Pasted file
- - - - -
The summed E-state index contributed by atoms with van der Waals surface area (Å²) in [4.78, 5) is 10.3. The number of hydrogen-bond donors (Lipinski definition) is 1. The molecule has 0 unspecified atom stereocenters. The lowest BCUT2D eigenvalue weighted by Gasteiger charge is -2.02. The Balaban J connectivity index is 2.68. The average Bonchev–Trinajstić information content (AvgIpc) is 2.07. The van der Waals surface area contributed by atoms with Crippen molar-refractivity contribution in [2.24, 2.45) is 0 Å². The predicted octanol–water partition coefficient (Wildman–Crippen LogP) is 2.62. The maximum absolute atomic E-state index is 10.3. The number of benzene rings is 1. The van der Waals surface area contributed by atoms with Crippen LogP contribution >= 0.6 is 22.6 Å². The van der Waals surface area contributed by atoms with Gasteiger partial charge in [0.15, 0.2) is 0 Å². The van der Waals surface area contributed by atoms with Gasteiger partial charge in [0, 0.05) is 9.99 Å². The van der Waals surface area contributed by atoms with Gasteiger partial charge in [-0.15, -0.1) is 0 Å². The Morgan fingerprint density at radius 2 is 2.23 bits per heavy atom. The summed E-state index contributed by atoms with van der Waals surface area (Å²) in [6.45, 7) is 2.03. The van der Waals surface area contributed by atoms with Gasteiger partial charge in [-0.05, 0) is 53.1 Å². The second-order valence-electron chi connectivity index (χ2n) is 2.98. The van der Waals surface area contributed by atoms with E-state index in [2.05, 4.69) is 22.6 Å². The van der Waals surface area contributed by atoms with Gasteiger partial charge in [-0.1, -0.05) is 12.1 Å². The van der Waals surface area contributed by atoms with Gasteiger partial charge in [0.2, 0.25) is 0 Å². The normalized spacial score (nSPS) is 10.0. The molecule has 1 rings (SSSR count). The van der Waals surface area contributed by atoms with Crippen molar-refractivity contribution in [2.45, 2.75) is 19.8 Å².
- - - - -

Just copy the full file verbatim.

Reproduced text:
The summed E-state index contributed by atoms with van der Waals surface area (Å²) in [4.78, 5) is 10.3. The number of hydrogen-bond donors (Lipinski definition) is 1. The molecule has 0 unspecified atom stereocenters. The lowest BCUT2D eigenvalue weighted by Gasteiger charge is -2.02. The Balaban J connectivity index is 2.68. The average Bonchev–Trinajstić information content (AvgIpc) is 2.07. The van der Waals surface area contributed by atoms with Crippen molar-refractivity contribution in [2.24, 2.45) is 0 Å². The predicted octanol–water partition coefficient (Wildman–Crippen LogP) is 2.62. The maximum absolute atomic E-state index is 10.3. The number of benzene rings is 1. The van der Waals surface area contributed by atoms with Crippen LogP contribution >= 0.6 is 22.6 Å². The van der Waals surface area contributed by atoms with Gasteiger partial charge in [0.15, 0.2) is 0 Å². The van der Waals surface area contributed by atoms with Gasteiger partial charge in [0, 0.05) is 9.99 Å². The van der Waals surface area contributed by atoms with Gasteiger partial charge in [-0.15, -0.1) is 0 Å². The Morgan fingerprint density at radius 2 is 2.23 bits per heavy atom. The summed E-state index contributed by atoms with van der Waals surface area (Å²) in [6.45, 7) is 2.03. The van der Waals surface area contributed by atoms with Gasteiger partial charge in [-0.05, 0) is 53.1 Å². The second-order valence-electron chi connectivity index (χ2n) is 2.98. The van der Waals surface area contributed by atoms with E-state index in [2.05, 4.69) is 22.6 Å². The van der Waals surface area contributed by atoms with Gasteiger partial charge in [-0.1, -0.05) is 12.1 Å². The van der Waals surface area contributed by atoms with Gasteiger partial charge in [0.2, 0.25) is 0 Å². The normalized spacial score (nSPS) is 10.0. The molecule has 1 rings (SSSR count). The van der Waals surface area contributed by atoms with Crippen molar-refractivity contribution in [2.45, 2.75) is 19.8 Å².